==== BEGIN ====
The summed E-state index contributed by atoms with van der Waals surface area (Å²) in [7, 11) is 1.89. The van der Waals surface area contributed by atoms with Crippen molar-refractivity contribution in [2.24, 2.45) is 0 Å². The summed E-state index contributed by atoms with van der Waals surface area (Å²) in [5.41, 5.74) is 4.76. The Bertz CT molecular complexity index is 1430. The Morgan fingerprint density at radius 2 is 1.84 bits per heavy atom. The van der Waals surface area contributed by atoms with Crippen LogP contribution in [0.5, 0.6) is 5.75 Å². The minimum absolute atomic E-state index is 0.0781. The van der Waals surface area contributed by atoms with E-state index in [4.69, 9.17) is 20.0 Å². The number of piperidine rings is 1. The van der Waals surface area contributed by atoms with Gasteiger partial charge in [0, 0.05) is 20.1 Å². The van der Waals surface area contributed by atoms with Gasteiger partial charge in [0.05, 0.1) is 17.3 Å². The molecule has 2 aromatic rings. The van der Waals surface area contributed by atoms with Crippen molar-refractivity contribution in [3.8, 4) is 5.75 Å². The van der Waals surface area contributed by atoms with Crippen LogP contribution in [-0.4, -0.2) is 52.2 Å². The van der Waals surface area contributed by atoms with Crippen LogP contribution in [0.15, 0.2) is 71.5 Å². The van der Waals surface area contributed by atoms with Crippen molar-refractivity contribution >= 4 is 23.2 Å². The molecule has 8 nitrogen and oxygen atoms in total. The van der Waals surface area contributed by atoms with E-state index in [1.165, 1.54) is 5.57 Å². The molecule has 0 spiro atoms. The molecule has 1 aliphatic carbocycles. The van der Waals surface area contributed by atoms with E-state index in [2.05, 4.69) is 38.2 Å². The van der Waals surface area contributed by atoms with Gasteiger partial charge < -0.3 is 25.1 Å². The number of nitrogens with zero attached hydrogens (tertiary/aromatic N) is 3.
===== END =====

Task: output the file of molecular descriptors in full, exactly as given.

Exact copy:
The summed E-state index contributed by atoms with van der Waals surface area (Å²) in [7, 11) is 1.89. The van der Waals surface area contributed by atoms with Crippen molar-refractivity contribution in [2.24, 2.45) is 0 Å². The summed E-state index contributed by atoms with van der Waals surface area (Å²) in [5.41, 5.74) is 4.76. The Bertz CT molecular complexity index is 1430. The Morgan fingerprint density at radius 2 is 1.84 bits per heavy atom. The van der Waals surface area contributed by atoms with Crippen LogP contribution in [0.5, 0.6) is 5.75 Å². The minimum absolute atomic E-state index is 0.0781. The van der Waals surface area contributed by atoms with E-state index in [4.69, 9.17) is 20.0 Å². The number of piperidine rings is 1. The van der Waals surface area contributed by atoms with Gasteiger partial charge in [0, 0.05) is 20.1 Å². The van der Waals surface area contributed by atoms with Gasteiger partial charge in [0.05, 0.1) is 17.3 Å². The molecule has 2 aromatic rings. The van der Waals surface area contributed by atoms with Crippen molar-refractivity contribution in [3.8, 4) is 5.75 Å². The van der Waals surface area contributed by atoms with Crippen LogP contribution in [-0.4, -0.2) is 52.2 Å². The van der Waals surface area contributed by atoms with Crippen LogP contribution in [0.15, 0.2) is 71.5 Å². The van der Waals surface area contributed by atoms with Crippen molar-refractivity contribution >= 4 is 23.2 Å². The molecule has 8 nitrogen and oxygen atoms in total. The van der Waals surface area contributed by atoms with E-state index in [1.165, 1.54) is 5.57 Å². The molecule has 0 spiro atoms. The molecule has 1 aliphatic carbocycles. The van der Waals surface area contributed by atoms with E-state index in [2.05, 4.69) is 38.2 Å². The van der Waals surface area contributed by atoms with Gasteiger partial charge < -0.3 is 25.1 Å². The number of nitrogens with zero attached hydrogens (tertiary/aromatic N) is 3.